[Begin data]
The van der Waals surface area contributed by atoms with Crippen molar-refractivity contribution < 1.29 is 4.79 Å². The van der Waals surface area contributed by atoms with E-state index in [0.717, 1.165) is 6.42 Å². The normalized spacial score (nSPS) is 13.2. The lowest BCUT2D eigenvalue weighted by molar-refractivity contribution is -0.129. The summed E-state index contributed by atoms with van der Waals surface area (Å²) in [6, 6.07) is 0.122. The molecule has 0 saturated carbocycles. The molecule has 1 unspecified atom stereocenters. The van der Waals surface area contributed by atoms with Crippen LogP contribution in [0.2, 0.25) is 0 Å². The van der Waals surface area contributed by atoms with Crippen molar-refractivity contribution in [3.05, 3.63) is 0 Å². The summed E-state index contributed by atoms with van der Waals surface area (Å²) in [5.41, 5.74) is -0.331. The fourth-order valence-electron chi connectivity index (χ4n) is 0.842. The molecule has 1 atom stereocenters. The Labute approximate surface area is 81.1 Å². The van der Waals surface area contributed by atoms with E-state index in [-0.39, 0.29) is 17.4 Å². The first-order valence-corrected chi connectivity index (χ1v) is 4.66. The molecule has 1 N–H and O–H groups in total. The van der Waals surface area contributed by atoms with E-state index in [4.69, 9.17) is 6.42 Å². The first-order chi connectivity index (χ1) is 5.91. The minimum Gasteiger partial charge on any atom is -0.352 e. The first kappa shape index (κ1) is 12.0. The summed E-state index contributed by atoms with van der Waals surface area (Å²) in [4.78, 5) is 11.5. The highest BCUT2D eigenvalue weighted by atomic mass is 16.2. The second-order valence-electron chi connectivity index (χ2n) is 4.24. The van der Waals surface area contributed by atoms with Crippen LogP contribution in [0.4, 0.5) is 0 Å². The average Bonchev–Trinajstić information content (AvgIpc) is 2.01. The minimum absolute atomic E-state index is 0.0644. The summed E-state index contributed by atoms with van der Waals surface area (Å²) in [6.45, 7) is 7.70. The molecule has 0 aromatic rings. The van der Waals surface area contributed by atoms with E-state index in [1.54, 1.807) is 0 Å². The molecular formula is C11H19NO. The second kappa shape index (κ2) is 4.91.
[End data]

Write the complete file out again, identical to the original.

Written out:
The van der Waals surface area contributed by atoms with Crippen molar-refractivity contribution < 1.29 is 4.79 Å². The van der Waals surface area contributed by atoms with E-state index in [0.717, 1.165) is 6.42 Å². The normalized spacial score (nSPS) is 13.2. The lowest BCUT2D eigenvalue weighted by molar-refractivity contribution is -0.129. The summed E-state index contributed by atoms with van der Waals surface area (Å²) in [6, 6.07) is 0.122. The molecule has 0 saturated carbocycles. The molecule has 1 unspecified atom stereocenters. The van der Waals surface area contributed by atoms with Crippen LogP contribution in [0.2, 0.25) is 0 Å². The van der Waals surface area contributed by atoms with Crippen molar-refractivity contribution in [3.05, 3.63) is 0 Å². The summed E-state index contributed by atoms with van der Waals surface area (Å²) in [5.41, 5.74) is -0.331. The fourth-order valence-electron chi connectivity index (χ4n) is 0.842. The molecule has 1 atom stereocenters. The Labute approximate surface area is 81.1 Å². The van der Waals surface area contributed by atoms with E-state index in [-0.39, 0.29) is 17.4 Å². The first-order valence-corrected chi connectivity index (χ1v) is 4.66. The molecule has 1 N–H and O–H groups in total. The van der Waals surface area contributed by atoms with E-state index in [4.69, 9.17) is 6.42 Å². The first-order chi connectivity index (χ1) is 5.91. The minimum Gasteiger partial charge on any atom is -0.352 e. The first kappa shape index (κ1) is 12.0. The summed E-state index contributed by atoms with van der Waals surface area (Å²) in [4.78, 5) is 11.5. The highest BCUT2D eigenvalue weighted by atomic mass is 16.2. The second-order valence-electron chi connectivity index (χ2n) is 4.24. The van der Waals surface area contributed by atoms with Crippen LogP contribution in [0.4, 0.5) is 0 Å². The average Bonchev–Trinajstić information content (AvgIpc) is 2.01. The minimum absolute atomic E-state index is 0.0644. The summed E-state index contributed by atoms with van der Waals surface area (Å²) in [6.45, 7) is 7.70. The molecule has 0 aromatic rings. The van der Waals surface area contributed by atoms with E-state index in [1.54, 1.807) is 0 Å². The molecular formula is C11H19NO. The second kappa shape index (κ2) is 4.91.